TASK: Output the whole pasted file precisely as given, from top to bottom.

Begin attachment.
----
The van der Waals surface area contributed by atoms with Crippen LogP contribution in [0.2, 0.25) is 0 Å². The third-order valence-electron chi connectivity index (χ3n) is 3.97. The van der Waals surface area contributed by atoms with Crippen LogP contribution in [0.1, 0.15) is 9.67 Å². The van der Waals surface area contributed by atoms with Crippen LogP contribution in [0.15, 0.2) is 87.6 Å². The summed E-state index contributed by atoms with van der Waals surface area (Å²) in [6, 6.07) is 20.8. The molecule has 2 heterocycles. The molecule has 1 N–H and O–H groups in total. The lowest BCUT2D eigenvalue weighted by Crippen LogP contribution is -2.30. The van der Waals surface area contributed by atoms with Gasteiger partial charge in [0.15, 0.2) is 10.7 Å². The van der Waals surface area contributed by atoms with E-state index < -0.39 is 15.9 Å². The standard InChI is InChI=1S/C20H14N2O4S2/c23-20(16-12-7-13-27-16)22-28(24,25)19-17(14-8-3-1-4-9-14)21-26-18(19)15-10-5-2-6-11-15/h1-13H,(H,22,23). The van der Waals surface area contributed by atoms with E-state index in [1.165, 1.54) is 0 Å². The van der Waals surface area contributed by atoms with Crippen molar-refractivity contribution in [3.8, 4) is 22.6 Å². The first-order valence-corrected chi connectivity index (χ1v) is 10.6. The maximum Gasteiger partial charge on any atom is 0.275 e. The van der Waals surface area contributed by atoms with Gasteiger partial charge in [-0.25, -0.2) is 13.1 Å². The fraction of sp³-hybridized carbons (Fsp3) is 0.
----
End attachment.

The van der Waals surface area contributed by atoms with Crippen LogP contribution in [0.2, 0.25) is 0 Å². The third-order valence-electron chi connectivity index (χ3n) is 3.97. The van der Waals surface area contributed by atoms with Crippen LogP contribution in [0.1, 0.15) is 9.67 Å². The van der Waals surface area contributed by atoms with Crippen LogP contribution in [0.15, 0.2) is 87.6 Å². The summed E-state index contributed by atoms with van der Waals surface area (Å²) in [6, 6.07) is 20.8. The molecule has 2 heterocycles. The molecule has 1 N–H and O–H groups in total. The lowest BCUT2D eigenvalue weighted by Crippen LogP contribution is -2.30. The van der Waals surface area contributed by atoms with Gasteiger partial charge in [0.15, 0.2) is 10.7 Å². The van der Waals surface area contributed by atoms with E-state index < -0.39 is 15.9 Å². The standard InChI is InChI=1S/C20H14N2O4S2/c23-20(16-12-7-13-27-16)22-28(24,25)19-17(14-8-3-1-4-9-14)21-26-18(19)15-10-5-2-6-11-15/h1-13H,(H,22,23). The van der Waals surface area contributed by atoms with E-state index in [1.165, 1.54) is 0 Å². The van der Waals surface area contributed by atoms with Crippen molar-refractivity contribution in [3.8, 4) is 22.6 Å². The first-order valence-corrected chi connectivity index (χ1v) is 10.6. The maximum Gasteiger partial charge on any atom is 0.275 e. The van der Waals surface area contributed by atoms with Gasteiger partial charge in [-0.25, -0.2) is 13.1 Å². The fraction of sp³-hybridized carbons (Fsp3) is 0.